Farmers Will Harvest Big Bailout in Next Farm Bill

by Veronique de Rugy

Last week, I looked at one aspect of the cronyism going on in this year’s farm bill: farm subsidies. Today, I look at another aspect of the question: the potentially massive farmers’ bailout called the shallow-loss program.

This is amazing to me. In theory, capitalism or the free market is supposed to be a system of loss and profit. Well, not for farmers. Under this new program, farmers will pretty much be sheltered from revenue losses. Here is how it works:

Under current crop insurance program, farmers can buy insurance that covers poor yields and declines in prices. The government heavily subsidizes such insurance by paying about two-thirds of the premiums, at a cost of $7 billion annually.

Like most insurance plans, the current system doesn’t insure against all revenue losses. The shallow-loss program would change that by sending money to farmers in the event that their actual revenue fall by 11 percent to 21 percent, a drop typically not covered by existing crop insurance.

The funny part (in a sick kind of way) is that once again this program is being sold to us as a fiscally responsible thing to do. That’s because though it will cost taxpayers $3 billion annually, it’s also meant to replace $4.9 billion in direct payments. That’s a $2 billion cut!

#more#I don’t buy it. Not only is the idea that farmer’s revenue should be sheltered from the potential ups and downs of the market absurd, but this program has the potential to be a gigantic budget buster and cost taxpayers billions of dollars. One reason is that farm revenues are at record-high levels because of high crop prices, and as soon as the prices start falling, which they will, the taxpayers will start paying up. In addition, since the bailout is linked to current production, it has the potential to lead to a dangerous “more production, lower prices, more bailout” spiral. Also:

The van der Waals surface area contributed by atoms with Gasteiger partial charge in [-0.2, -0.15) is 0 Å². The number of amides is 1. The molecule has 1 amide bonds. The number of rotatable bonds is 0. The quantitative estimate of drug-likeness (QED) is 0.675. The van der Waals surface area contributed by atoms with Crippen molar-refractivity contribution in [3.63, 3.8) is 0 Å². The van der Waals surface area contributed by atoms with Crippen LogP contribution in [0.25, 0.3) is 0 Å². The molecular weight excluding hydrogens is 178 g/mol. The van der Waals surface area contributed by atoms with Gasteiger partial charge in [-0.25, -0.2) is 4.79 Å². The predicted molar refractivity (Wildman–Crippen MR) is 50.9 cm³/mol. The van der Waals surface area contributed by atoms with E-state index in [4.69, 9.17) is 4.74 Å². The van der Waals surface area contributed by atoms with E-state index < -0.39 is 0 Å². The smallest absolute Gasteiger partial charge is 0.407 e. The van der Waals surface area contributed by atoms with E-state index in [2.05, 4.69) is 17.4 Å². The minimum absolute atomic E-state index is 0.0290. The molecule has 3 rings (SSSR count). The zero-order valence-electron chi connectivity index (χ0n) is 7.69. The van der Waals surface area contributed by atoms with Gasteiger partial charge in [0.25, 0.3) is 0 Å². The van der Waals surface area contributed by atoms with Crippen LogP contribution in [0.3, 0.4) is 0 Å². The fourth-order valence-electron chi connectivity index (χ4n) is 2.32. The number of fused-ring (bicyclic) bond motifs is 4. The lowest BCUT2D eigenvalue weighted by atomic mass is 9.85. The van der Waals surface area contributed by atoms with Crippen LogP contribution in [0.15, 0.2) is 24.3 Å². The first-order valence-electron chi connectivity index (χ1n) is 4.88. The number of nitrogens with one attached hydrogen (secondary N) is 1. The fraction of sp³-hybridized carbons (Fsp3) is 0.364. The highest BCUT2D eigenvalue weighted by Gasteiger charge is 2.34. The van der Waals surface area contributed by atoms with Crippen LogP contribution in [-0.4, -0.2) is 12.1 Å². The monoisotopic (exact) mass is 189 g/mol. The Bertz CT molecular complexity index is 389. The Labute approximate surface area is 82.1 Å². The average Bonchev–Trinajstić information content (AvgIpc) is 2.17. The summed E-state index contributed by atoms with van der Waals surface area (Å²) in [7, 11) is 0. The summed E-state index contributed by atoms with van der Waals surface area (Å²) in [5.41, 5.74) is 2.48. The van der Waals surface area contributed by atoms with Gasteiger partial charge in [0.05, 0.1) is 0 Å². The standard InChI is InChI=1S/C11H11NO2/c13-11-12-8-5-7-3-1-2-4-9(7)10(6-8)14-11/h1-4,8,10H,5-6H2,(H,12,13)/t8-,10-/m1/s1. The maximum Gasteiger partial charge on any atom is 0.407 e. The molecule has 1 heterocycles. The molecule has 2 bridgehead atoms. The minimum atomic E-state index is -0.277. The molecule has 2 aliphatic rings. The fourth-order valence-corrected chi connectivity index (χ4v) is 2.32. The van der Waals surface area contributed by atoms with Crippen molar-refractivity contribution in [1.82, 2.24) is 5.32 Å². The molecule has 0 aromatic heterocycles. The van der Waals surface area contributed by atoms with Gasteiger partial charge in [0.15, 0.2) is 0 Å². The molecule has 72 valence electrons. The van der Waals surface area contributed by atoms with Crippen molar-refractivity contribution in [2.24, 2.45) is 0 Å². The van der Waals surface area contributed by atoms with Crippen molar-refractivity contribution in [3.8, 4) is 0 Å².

[A]ccording to the recent study “Field of Schemes: The Taxpayer and Economic Welfare Costs of Shallow-Loss Farming Programs” published by the American Enterprise Institute, even at CBO baseline prices, a shallow-loss program would be almost twice as costly as currently scored. . . .

If history is any guide, it won’t be long before the program resembles the direct payments it is supposed to replace. That’s because, if implemented, these subsidies will kick in at relative low level of losses. Given that prices will surely come down from their current record levels, it will guarantee that most farmers will get a payment every year.

Enjoy your pretend savings while it lasts. One good thing about this is that it will demonstrate that bailouts aren’t just for bankers and that cronyism isn’t restricted to one part of the economy.

The whole thing is here.

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